26 Jun Winter Hazards
A reminder to our pet owning followers to be cautious with winter hazards such as cold and flu medications, single use heat packs, wild mushrooms, and firelighters.
Cold and flu medications usually contain a combination of active ingredients, many of which can cause toxic effects when ingested in sufficient quantity. Paracetamol is commonly found in such products and can potentially result in severe poisoning following ingestion. Cats are particularly sensitive to paracetamol and can be severely poisoned by very small doses. Oral decongestants, such as pseudoephedrine, result in stimulant effects such as hyperactivity, agitation, a rapid heart rate, high blood pressure, tremor, and possibly seizures. Even some nasal sprays that contain decongestants can be very toxic to pets when ingested.
Disposable iron-based heat packs (most that contain a black or grey powder or granular material inside them) can be toxic if ingested. Initial signs of iron toxicity can include severe vomiting and diarrhoea. Early veterinary treatment in these cases can be lifesaving.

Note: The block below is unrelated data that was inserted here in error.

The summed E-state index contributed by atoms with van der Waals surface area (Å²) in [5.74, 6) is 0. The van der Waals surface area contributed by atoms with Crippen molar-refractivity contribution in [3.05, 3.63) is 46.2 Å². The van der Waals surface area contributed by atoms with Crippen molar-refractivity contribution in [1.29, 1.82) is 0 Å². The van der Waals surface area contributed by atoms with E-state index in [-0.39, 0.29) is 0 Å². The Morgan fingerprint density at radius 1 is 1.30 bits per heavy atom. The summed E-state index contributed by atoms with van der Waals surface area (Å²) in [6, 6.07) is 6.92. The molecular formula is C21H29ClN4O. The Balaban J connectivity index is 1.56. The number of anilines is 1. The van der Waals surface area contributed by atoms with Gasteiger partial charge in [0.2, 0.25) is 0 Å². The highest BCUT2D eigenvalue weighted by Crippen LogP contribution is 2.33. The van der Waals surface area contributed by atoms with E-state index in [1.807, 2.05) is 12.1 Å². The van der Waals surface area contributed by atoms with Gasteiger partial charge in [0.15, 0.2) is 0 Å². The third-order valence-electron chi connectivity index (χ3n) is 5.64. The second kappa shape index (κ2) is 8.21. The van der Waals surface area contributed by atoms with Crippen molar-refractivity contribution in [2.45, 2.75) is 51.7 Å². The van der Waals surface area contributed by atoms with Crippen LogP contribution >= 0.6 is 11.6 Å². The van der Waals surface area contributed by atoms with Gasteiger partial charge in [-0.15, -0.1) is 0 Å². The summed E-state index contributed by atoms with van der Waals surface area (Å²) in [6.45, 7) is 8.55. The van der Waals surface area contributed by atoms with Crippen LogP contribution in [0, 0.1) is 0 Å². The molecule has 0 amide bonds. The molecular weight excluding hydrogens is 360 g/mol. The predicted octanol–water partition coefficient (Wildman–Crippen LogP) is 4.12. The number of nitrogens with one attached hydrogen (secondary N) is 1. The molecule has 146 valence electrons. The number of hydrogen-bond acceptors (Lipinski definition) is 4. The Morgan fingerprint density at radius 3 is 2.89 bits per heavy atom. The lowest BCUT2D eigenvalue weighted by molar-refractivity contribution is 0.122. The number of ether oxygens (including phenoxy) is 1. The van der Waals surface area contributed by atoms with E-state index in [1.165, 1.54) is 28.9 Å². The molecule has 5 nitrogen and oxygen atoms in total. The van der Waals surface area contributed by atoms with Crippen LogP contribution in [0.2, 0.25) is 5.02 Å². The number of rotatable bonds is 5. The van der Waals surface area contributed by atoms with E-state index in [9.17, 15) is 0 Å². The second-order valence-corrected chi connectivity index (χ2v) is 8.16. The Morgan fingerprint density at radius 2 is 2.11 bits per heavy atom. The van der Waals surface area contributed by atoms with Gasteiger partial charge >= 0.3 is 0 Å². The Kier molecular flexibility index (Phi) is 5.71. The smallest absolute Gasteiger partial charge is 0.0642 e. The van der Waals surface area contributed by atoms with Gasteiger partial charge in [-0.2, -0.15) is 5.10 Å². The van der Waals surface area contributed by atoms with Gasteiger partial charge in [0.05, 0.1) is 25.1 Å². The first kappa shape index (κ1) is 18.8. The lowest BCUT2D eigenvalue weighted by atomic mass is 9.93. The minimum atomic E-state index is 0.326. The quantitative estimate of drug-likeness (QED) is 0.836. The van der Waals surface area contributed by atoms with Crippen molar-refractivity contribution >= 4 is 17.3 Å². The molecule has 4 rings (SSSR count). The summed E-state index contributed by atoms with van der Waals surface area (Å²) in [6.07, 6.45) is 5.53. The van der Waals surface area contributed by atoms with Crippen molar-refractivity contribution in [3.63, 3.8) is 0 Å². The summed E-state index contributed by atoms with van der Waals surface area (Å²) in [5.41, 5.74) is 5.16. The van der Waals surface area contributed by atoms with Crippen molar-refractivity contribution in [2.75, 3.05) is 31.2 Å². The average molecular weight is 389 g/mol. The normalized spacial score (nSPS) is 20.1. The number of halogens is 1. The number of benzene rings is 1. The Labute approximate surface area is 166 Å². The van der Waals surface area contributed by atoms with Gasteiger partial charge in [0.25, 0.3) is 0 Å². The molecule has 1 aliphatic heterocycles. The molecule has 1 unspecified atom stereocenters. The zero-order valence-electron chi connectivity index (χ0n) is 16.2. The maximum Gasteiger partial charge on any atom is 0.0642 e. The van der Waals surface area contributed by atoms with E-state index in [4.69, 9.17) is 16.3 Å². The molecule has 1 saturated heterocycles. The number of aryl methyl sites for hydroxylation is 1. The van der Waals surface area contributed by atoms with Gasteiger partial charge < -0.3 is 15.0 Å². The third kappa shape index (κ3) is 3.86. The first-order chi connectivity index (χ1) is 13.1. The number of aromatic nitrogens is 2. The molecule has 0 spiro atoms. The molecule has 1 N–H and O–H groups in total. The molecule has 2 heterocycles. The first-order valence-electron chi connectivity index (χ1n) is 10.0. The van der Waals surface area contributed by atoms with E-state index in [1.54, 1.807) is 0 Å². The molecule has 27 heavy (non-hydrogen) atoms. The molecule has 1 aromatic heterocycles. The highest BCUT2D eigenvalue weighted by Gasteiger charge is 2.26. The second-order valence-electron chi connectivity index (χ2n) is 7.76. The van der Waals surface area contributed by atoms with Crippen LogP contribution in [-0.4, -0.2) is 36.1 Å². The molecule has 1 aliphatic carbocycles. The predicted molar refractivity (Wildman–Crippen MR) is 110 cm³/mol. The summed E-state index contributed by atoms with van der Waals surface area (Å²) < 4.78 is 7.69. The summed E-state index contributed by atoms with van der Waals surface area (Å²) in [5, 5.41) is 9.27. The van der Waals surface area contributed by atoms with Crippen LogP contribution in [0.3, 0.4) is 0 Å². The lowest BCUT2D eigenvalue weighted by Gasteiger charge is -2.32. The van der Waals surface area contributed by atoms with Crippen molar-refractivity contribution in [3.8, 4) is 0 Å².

Wild mushrooms are still actively growing, particularly following periods of heavy rain. Whilst the ingestion of most wild mushrooms results in little other than mild gastrointestinal upset, some can cause severe or life-threatening poisoning. Please be cautious and keep an eye on your pet whilst walking them. Where possible, remove any mushrooms from your yard before your pet has a chance to play with or eat them.
Surprisingly, some dogs seem to find firelighters irresistible and will eat large amounts if given the chance to do so. This can result in significant irritation to the gastrointestinal tract and potentially gastrointestinal obstruction.
Please be careful this winter to ensure your pets do not have access to these, or other toxins. If your pet has been exposed to any of these winter toxins, please phone the Animal Poisons Helpline on 1300 869 738 (AU) or 0800 869 738 (NZ) for advice. The Animal Poisons Helpline is a free service for all pet owners in Australia and New Zealand.
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This post has been made possible by a grant from Animal Welfare Victoria.